Dr Gabriel Botchwey
I am currently a Lecturer in Political Science at the University of Education Winneba, Ghana.
Prior to this I taught Social Policy and Project Management at the University for Development Studies in Ghana (2012-2013) and worked in development practice as a Project Officer, Consultant and Socio-Economic Development Officer for various organisations from 2000 to 2007 in Ghana.
I have a background in Religions and Sociology (University of Ghana) and Development Studies (Institute of Social Studies of Erasmus University Rotterdam, Netherlands).
Why I decided to undertake a PhD
I am very interested in learning how people think their affairs should be managed, especially how decisions should be made and who should make them. These tend to reveal different answers from different categories of people and I am excited about studying these issues in politics.
Development also means different things to different people and even with the same people, these meanings can change over time.
I felt the University of Leeds was a great place to engage with these issues for a PhD, and it offered me more than I expected.
My experience at Leeds
The University of Leeds is unique in many ways. It offers an atmosphere for direct critical engagement with your own assumptions about yourself as researcher, to challenge your views and to consider all possible interpretations of your observations as researcher. The School is willing to take critical comments from students and respond to their concerns.
The support staff in the School of Politics and International Studies are wonderful. They were always ready to help with printing, photocopies, administrative issues and all.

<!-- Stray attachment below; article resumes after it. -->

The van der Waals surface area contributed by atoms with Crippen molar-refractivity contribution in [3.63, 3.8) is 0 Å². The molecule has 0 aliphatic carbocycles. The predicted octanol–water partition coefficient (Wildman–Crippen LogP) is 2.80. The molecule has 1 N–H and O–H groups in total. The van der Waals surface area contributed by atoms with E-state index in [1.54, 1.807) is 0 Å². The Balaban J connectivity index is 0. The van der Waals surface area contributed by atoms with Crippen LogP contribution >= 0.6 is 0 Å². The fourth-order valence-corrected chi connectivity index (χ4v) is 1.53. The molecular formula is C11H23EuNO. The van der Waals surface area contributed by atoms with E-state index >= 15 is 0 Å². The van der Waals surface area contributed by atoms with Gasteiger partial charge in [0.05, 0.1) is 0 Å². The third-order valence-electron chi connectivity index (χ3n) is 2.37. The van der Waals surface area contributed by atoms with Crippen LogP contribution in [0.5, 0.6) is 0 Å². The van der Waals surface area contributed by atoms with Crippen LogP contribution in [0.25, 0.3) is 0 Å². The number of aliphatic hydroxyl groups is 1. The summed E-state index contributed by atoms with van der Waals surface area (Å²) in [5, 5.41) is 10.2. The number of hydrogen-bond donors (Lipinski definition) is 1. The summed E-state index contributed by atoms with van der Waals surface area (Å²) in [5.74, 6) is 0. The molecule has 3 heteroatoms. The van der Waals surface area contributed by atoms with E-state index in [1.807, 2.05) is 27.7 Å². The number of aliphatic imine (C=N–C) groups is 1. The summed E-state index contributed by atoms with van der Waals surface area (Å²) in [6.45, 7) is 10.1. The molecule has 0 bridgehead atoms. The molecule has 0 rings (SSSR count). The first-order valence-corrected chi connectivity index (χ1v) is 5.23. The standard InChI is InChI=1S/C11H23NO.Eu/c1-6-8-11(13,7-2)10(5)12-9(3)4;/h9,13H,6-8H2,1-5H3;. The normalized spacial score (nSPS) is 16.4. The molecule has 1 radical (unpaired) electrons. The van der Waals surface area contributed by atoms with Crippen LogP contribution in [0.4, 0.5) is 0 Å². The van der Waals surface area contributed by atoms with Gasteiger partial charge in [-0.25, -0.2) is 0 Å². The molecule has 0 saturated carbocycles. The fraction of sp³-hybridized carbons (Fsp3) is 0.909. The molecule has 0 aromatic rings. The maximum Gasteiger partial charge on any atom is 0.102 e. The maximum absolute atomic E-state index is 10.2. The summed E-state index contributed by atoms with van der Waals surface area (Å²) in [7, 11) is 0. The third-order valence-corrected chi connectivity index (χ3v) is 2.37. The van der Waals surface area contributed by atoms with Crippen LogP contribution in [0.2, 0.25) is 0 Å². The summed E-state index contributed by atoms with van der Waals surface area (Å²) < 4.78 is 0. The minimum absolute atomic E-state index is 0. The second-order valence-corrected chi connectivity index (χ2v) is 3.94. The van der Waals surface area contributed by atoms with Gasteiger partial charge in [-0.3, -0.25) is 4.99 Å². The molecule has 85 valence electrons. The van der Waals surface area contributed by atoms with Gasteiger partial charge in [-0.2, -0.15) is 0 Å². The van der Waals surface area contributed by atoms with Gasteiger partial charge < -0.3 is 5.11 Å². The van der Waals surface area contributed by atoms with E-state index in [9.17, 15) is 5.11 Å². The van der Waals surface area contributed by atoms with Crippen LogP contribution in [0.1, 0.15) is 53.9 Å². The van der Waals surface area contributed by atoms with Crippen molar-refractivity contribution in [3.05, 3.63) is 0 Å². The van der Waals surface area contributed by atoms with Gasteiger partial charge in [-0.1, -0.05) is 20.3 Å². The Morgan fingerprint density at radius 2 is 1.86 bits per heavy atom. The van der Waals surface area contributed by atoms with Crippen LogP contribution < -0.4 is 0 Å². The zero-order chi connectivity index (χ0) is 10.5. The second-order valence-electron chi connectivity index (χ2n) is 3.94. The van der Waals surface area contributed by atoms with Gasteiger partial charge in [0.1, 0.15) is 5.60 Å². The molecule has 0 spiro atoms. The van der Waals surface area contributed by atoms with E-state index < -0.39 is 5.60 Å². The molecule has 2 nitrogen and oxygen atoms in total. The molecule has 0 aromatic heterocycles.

Since I graduated
I was quite prepared for work by the time I completed: I was confident about my research skills, I had obtained a teaching qualification in higher education through the ULTA-1 programme; I had acquired job search skills through the career skills centre and several other activities. They all paid off in my transition from study to employment.
Finding a job after my studies was not the key issue for me; the problem was which job to accept. I think employers understand the value of a research degree from Leeds, and are keen to snap it up. My current employer was my 4th job offer within 15 months after graduation.
I now teach political science, public policy and decentralisation at different levels in our university. I supervise the research projects of students and I am very active in research activities concerning the impact of small-scale gold mining in Ghana, local governance and public services delivery.
Leeds grants you access to all the materials and facilities you need for your studies; computers, office space, internet access, electronic resources, well stocked libraries, etc.
They even go to the extent of ordering materials for you from another library if it is not readily available from the University library. The library staff also give individualised guidance in accessing resources even when you begin your programme late (which happened in my case).
Leeds never sleeps; the owl is a perfect representation of the city. It’s an active city that offers everything you can ask for, and it never fails to remind you when Christmas is approaching with all the lights and hangings in the city centre.
Our Department of Political Science where I teach has just been created (October 2013), and my immediate plans are to help strengthen its programmes, and then to concentrate more on research that will enrich my teaching.
Top tip for current PhD students…
Walk into the career skills centre and have chat with the staff, and you will be helped. Do this early, if possible, before submission of your thesis.